If no player has a qualifying low hand at showdown, the player with the best high hands takes the whole pot (aka “scoops” the pot).

For an expanded look at Big-O poker rules, check out this guide from the Lodge.

What Is A Big-O Poker Tournament?

How Does A Big-O Poker Tournament Work?

You’ll find Big-O games running at the Lodge in both cash game and tournament formats. If you’re not familiar with one or both of these formats, it’s important to understand the differences between the two.

In a Big-O cash game, you buy in for an amount, and get chips equivalent to the cash value of your buy-in. You compete for the money that all players have put down on the table, and you can start or finish a session whenever you want.

A Big-O tournament is a bit different. You buy in for a predetermined amount, and get a set amount of chips. The tournament chips have no cash value.

The object of a tournament is to outlast other players by not losing your chips. Tournament payout structures generally pay anywhere from 10-20 percent of the player pool.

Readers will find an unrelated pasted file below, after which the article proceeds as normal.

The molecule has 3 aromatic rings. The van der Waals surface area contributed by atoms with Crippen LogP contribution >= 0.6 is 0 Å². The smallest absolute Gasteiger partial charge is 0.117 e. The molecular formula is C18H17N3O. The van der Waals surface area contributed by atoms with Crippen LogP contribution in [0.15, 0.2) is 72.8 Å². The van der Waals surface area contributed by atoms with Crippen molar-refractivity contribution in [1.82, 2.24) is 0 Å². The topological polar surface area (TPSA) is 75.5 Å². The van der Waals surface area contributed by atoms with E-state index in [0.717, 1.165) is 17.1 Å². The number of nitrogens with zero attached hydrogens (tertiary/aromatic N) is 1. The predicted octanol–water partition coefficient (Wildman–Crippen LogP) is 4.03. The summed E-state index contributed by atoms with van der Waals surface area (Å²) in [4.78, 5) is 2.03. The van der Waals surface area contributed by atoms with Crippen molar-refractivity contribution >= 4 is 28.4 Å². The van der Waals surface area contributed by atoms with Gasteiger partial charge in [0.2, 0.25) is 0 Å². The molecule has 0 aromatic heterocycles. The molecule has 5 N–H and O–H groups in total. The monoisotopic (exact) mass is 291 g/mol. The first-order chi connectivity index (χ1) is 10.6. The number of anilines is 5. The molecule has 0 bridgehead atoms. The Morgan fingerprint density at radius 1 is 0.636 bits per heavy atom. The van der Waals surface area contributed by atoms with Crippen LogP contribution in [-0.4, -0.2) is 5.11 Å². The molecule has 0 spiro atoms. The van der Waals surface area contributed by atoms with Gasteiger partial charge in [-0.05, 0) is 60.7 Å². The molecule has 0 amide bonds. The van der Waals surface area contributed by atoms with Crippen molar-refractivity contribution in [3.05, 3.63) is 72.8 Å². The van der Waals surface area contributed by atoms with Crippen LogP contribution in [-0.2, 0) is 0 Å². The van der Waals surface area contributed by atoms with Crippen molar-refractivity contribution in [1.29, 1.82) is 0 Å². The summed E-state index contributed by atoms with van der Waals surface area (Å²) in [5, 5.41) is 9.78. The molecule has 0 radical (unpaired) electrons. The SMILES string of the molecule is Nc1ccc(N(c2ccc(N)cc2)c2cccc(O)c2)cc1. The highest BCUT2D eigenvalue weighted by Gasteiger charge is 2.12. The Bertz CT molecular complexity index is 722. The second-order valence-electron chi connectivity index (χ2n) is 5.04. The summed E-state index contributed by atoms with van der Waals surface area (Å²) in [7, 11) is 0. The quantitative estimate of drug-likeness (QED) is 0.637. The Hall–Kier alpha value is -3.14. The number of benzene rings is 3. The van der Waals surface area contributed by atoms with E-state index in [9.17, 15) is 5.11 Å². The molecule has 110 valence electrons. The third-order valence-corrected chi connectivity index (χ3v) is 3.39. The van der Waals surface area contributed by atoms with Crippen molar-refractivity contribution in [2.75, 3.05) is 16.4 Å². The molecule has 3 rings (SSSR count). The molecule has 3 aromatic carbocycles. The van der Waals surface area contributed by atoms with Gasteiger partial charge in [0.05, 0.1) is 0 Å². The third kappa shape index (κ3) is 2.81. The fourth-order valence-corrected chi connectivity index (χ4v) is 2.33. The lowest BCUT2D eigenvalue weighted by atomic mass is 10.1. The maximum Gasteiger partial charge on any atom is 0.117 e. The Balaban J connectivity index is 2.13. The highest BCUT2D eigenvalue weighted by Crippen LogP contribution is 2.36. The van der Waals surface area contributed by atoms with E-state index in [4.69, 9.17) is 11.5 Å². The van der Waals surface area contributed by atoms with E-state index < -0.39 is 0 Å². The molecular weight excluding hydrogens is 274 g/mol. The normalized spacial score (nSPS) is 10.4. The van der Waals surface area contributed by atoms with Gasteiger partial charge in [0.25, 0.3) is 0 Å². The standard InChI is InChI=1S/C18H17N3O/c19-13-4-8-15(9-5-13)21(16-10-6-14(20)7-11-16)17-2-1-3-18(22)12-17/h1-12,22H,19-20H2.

For instance, a tournament that has 100 players could pay the top 20 players. When the tournament gets down to 20 players (i.e. 80 players have lost all of their chips), those 20 players all receive some portion of the prize pool. The player that outlasts all others gets the first-place prize, which is the biggest share of the prize pool.

Big-O Tournaments At The Lodge

The Lodge weekly tournament schedule includes a Big-O tournament that runs each Monday night. Let’s take a look at the details of that tournament:

The Monday Night Big-O

  • Buy-In: $80
  • Starting Stack: 35,000 chips
  • 40-minute levels (late entry allowed through Level 3)
  • $3,500 guaranteed prize pool
  • Unlimited re-entry allowed

The Monday Big-O tournament comes with an $80 dollar entry fee. That buy-in gets you 35,000 chips.